One teacher describes a design-thinking project that requires group problem-solving: each student is assigned a specific role in his or her group, and each group must work together to design a shoe that would function within defined parameters. Three times a year, grade 6 students have two full days of “mini-electives,” in which they can learn about real-world design scenarios with an expert. For example, one teacher brings in old lawnmowers, which students disassemble in order to learn how the various parts work together: “They look at the parts and pieces; they examine what does it take to make this, how does this engine work, how do we use this, and how else is it being used?”
Beginning in grade 3, students can apply their coding skills in digital environments. One teacher uses tutorials offered by Scratch, an online platform designed to help children learn basic programming concepts (Massachusetts Institute of Technology 2019), as a means of teaching coding: “In the past my class has worked through a few Scratch tutorials. Those who showed mastery (or at least notable competency) of Scratch were given liberty to play with different and sometimes more advanced programs.”
Technology and Real-World Applications
John Knox staff believe that technology must be “[grounded] in collaborative and independent efforts to solve real-world problems. To do that, we encourage our students to look at their new skills not as the end goals but as tools for transformation” (JKCS 2019). Coding is not simply about computer programming but rather “about solving problems and understanding how things work. This ties in nicely with the new curriculum where students are encouraged to work together collaboratively and come up with solutions.” At John Knox, computational thinking is viewed as a competency, alongside traditional competencies like reading and mathematics, that students should be equipped with by the time they graduate from the elementary school. Establishing this standard level of coding competency in turn significantly expands the range of activities students can study in high school. The staff also hope their efforts to ensure all students are comfortable with the basics of coding will encourage girls to continue in male-dominated programming fields: “We wanted to make sure that the coding, computational thinking, and design piece didn’t carry those gender stereotypes with them.”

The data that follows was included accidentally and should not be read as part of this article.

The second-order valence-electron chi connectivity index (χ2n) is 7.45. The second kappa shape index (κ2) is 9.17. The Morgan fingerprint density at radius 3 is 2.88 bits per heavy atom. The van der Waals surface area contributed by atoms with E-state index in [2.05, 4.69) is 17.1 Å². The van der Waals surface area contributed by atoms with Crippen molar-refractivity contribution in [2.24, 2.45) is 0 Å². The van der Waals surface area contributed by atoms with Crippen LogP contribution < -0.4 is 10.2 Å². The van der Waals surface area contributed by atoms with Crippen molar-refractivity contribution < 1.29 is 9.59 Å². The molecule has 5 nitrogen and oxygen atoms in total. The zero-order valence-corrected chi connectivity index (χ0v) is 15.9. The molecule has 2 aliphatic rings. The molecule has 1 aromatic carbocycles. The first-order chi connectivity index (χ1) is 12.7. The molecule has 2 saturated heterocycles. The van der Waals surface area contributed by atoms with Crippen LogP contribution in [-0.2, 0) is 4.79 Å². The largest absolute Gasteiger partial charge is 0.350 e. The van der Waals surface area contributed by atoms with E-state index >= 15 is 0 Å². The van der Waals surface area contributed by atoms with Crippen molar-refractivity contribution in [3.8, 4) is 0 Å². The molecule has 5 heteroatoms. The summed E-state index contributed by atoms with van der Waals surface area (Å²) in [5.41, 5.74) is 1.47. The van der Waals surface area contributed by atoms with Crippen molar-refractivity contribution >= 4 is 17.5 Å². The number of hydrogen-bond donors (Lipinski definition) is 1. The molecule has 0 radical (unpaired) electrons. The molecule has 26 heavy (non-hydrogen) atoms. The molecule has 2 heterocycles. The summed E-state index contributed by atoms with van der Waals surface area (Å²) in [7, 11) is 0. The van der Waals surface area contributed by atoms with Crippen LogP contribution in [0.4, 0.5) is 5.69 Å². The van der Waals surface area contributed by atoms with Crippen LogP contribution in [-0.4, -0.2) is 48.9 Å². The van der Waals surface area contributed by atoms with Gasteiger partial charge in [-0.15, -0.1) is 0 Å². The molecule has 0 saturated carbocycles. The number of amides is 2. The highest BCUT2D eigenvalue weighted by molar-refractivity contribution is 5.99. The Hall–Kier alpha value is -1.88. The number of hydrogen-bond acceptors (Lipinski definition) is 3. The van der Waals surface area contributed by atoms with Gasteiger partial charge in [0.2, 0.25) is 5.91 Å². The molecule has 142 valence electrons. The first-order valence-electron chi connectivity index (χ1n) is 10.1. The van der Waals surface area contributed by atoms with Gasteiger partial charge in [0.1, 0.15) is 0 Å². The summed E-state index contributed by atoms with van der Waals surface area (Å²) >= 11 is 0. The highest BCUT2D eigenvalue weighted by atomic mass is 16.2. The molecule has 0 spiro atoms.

Library resources for learning and teaching coding.
John Knox has numerous methods and strategies in place that help staff learn to teach coding effectively. One of these is the assistance provided by coding curriculum consultants, hired by the school to provide ongoing professional development and curriculum development for the teachers: “Viewing our need for outside help was rooted in the recognition that the vision exceeded our resources” (Perttula 2019). In addition to providing teachers with resources and lesson plans, these consultants give the teachers extended support by working alongside them in teams. They help “to create depth and integrity to the curriculum process while at the same time coaching and helping the teachers achieve their goals. . . . There is a ton of one-on-one that’s occurring.”
John Knox decided to hire outside help “not only because we needed their expertise, but also because we recognized that in this case, developing an excellent program would require sustained and ongoing attention.” The school believes that investing in external consultants rather than occasional professional-development events has been an effective approach: